Background to Scheme

The town of Selkirk is located on the River Ettrick in theScottish Borders. It has a long history of damaging floods from the River Ettrick and more recently from the Long Philip Burn.

Aerial View of Selkirk

 

 

 

 

The last major flood from the River Ettrick was in October 1977 when flooding of the Ettrick and Yarrow Waters caused extensive inundation throughout the Ettrick Valley, at Philiphaugh in Selkirk and Lindean just past Selkirk. Localised flooding occurred in other areas including within the Riverside Business Area. This flood, however, is remembered for destroying the 'auld Selkirk Stane Brig' and effectively severing the town in two. Video footage of the moment the bridge was destroyed can be viewed here.

More recently, in May 2003 and August 2004 severe flash flooding on the Long Philip Burn inundated over 100 properties in the Bannerfield Area and caused significant damage to Selkirk Rugby Club. (more details)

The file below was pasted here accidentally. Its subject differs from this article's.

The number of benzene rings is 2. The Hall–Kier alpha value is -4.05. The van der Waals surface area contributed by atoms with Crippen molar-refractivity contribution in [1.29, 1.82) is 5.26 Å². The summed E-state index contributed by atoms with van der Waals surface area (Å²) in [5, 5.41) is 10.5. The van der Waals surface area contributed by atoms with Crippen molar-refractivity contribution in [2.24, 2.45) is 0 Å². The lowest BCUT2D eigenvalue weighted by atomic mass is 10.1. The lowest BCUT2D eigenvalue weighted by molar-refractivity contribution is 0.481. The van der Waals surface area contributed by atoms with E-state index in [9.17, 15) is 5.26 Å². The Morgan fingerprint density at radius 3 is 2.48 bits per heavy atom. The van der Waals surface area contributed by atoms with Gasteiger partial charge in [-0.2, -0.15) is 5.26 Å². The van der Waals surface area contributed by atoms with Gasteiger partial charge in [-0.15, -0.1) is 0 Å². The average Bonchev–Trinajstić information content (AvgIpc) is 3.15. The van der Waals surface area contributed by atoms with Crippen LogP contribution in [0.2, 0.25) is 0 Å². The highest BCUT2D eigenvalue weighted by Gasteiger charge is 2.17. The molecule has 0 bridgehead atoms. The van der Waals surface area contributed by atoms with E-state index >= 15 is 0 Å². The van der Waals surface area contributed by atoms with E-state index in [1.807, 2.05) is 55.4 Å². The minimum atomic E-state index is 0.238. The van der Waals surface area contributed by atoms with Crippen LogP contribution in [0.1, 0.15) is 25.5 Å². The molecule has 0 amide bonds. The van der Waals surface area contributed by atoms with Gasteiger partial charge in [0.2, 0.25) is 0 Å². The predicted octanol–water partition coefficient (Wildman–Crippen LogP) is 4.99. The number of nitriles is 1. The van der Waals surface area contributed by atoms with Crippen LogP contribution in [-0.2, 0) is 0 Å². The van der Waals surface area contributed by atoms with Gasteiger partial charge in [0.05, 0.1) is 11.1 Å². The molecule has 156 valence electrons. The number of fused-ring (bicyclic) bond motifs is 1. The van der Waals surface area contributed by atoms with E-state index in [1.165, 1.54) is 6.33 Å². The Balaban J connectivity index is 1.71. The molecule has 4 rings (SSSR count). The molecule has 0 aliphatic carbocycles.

Following these events, Scottish Borders Council (SBC) commissioned a number of studies and conducted a prioritisation exercise which identified Selkirk as a high priority for investment in flood protection measures. This resulted in SBC taking forward Selkirk Flood Protection Scheme (FPS) as a major project to tackle the issues of flooding in Selkirk. The project formally commenced in October 2009 with Halcrow Group Limited being engaged by SBC to undertake the Project Design.

As a formal Flood Protection Scheme, the Selkirk FPS must be designed in accordance with the appropriate guidance issued by the Scottish Government. It will be one of the first such projects submitted for approval under the new Flood Risk Management (Scotland) 2009 Act. (more details)

Project Brochure

Please click on the image below to view a copy of a leaflet which was distributed to all businesses and residential addresses in the Ettrick Catchment in May 2010. Whilst this is now a few years out of date, it still provides some valuable background and contact information.

Download project leaflet